Time is a tricky concept for children. Asked when he got his hair cut, my son replied, “It was yesterday, or maybe next week.” Now tell a child they will get a treat tonight if they behave now, and you may as well tell them if they live a life of piety they will receive a piece of candy on their deathbed. Only after repeatedly providing reinforcement that getting dessert after dinner depends on them not throwing a fit now will they begin to understand the concept.
Working with a customer relationship management (CRM) system presents a similar problem – people must do work now to reap the benefits later. A CRM can provide amazing insights into your customers, but only if people take the time to ensure data gets into the system. That requires staff to change their processes and spend time now to get results later. It’s not easy, but here are a few steps to get you going.
What’s your treat?
Promising a child a big piece of chocolate cake and then trying to give them one Oreo cookie and calling it even will not go over well. The same goes for staff. Too often a CRM is promised as the fix-all for everything – then when the CRM inevitably fails to deliver, staff discount the tool as a failure. Instead, try selling what you have. Talk about how an Oreo cookie goes great with milk. How much fun it is to twist an Oreo to separate one of the cookies from the cream. How an Oreo is kind of like getting two cookies!
For your CRM, talk about what specifically will be tracked in the CRM. Identify current processes – likely related to reporting or tracking – that will be significantly easier and/or less time-consuming because of the CRM. Point out that having one set of customer data means that when a customer’s email bounces, only one person needs to fix it and it will automatically update for everyone else. Focus on the true value of the CRM.
What’s a reasonable timeline?
My four-year-old recently asked, “How many minutes until my birthday?” When I informed him it was approximately 383,000 minutes away, a mix of disbelief and terror seemed to wash over him. While birthday presents are a great example of delayed gratification, they’re too far off to provide motivation – I need to provide an incentive that is more tangible.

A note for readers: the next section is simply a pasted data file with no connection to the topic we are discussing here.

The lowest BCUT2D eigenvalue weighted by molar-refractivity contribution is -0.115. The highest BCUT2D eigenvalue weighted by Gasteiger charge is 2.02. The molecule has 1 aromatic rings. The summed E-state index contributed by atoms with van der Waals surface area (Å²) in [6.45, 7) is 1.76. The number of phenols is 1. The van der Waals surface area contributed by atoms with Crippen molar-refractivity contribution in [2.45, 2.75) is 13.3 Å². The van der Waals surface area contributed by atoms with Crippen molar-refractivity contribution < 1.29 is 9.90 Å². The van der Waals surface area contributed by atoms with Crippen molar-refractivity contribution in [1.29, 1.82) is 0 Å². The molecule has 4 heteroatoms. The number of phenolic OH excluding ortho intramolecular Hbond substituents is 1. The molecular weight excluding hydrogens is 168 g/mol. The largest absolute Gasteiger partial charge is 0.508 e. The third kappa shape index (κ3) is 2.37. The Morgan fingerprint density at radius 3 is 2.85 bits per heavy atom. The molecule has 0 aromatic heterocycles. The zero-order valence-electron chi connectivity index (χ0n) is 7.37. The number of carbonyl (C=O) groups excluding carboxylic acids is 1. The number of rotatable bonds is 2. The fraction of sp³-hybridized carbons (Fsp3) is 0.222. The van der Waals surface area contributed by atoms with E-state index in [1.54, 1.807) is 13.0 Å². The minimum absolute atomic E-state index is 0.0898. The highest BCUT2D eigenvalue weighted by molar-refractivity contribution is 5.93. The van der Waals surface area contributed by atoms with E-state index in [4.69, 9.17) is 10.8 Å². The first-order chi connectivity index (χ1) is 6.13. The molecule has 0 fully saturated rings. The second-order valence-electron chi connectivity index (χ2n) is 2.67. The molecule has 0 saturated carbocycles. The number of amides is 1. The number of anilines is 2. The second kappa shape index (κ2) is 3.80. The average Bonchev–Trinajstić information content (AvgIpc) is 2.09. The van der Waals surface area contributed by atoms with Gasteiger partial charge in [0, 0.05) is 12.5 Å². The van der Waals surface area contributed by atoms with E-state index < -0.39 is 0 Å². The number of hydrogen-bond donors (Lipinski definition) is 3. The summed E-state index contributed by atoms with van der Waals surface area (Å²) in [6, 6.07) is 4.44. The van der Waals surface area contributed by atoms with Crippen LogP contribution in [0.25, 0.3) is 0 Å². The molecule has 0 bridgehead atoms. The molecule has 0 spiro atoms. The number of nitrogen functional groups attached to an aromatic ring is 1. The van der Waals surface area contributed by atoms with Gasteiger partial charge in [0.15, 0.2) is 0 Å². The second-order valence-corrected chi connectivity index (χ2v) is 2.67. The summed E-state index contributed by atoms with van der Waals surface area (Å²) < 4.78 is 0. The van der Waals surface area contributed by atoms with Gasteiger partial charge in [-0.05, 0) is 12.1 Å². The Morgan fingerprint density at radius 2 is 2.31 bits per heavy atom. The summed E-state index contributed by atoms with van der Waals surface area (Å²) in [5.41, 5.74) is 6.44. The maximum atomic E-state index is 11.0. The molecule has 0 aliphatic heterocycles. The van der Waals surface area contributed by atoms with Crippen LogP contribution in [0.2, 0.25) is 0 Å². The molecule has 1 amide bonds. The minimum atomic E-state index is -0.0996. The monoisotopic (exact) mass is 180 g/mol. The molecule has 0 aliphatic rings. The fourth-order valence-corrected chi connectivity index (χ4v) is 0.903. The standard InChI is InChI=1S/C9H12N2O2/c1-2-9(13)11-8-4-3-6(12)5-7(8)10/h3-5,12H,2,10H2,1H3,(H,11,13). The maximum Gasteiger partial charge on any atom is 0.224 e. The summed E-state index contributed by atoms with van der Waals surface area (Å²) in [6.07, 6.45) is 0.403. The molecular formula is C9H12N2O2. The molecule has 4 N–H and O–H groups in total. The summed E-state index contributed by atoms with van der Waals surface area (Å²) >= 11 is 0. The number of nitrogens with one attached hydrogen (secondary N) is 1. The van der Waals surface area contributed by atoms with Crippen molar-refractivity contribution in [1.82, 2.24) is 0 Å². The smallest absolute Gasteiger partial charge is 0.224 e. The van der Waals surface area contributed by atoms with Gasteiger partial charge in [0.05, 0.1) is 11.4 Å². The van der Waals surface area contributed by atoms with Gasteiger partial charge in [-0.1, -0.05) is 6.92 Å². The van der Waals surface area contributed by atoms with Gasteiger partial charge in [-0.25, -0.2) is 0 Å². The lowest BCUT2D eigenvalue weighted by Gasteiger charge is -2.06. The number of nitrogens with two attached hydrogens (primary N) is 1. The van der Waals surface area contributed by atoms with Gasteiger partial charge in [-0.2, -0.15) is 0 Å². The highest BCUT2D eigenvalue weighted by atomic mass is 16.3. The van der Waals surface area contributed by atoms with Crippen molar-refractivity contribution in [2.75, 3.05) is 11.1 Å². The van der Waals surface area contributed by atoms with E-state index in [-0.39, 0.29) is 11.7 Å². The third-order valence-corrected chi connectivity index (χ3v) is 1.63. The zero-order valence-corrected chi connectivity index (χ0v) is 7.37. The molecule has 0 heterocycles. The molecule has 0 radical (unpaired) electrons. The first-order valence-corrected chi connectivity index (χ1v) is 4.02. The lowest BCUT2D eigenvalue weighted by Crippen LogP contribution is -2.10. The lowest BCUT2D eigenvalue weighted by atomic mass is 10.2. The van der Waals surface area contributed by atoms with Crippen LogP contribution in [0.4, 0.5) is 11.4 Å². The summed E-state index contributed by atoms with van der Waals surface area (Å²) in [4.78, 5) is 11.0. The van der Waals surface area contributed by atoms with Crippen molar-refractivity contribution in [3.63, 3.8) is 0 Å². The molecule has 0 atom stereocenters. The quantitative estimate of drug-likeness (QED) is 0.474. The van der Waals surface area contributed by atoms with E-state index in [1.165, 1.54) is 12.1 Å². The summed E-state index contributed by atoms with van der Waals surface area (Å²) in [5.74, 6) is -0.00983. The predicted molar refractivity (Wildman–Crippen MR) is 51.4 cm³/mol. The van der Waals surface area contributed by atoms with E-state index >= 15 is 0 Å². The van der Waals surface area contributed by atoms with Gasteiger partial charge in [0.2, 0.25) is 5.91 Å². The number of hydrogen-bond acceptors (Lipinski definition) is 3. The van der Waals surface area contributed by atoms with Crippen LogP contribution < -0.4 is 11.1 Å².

Same goes for the CRM. Providing those early wins builds momentum towards long-term goals. Show how a list of contacts entered today can be pulled as a report tomorrow. How financial transactions being entered in the CRM can help reconcile the General Ledger. How tasks that used to take five steps now take three steps. While the longer-term results may take six months to a year out, short-term successes help reinforce the necessary processes that allow you to reach your long-term goals.
Who’s the parent?
While it’s never any fun, parents need to remind their kids that they must EARN that gratification. Whether through following directions, helping with chores, or remembering to say please and thank you, there needs to be effort to earn the gratification. If the child still gets their “special treat” even if they don’t use please or thank you once, then they have not learned anything. The parent needs to hold the child to their end of the bargain.
For work, that means ensuring staff are entering customer information into your CRM. They must follow the processes and take the time to ensure the information is complete. Initially, this will likely include regular reminders to staff about the processes. Auditing the data on a regular basis will help identify individuals not in compliance with the processes so that more targeted interventions can occur. Change doesn’t happen overnight, so don’t give up. And if all your intervention does not work, do not then do the work for them. Otherwise they will never learn.
While getting the most out of your CRM takes work, the effort will be worth it. There will come a day when staff just enter all their information into the CRM and children will wash the dishes without being reminded. And you will get an extra 30 minutes to of “me time” – which will be your delayed gratification
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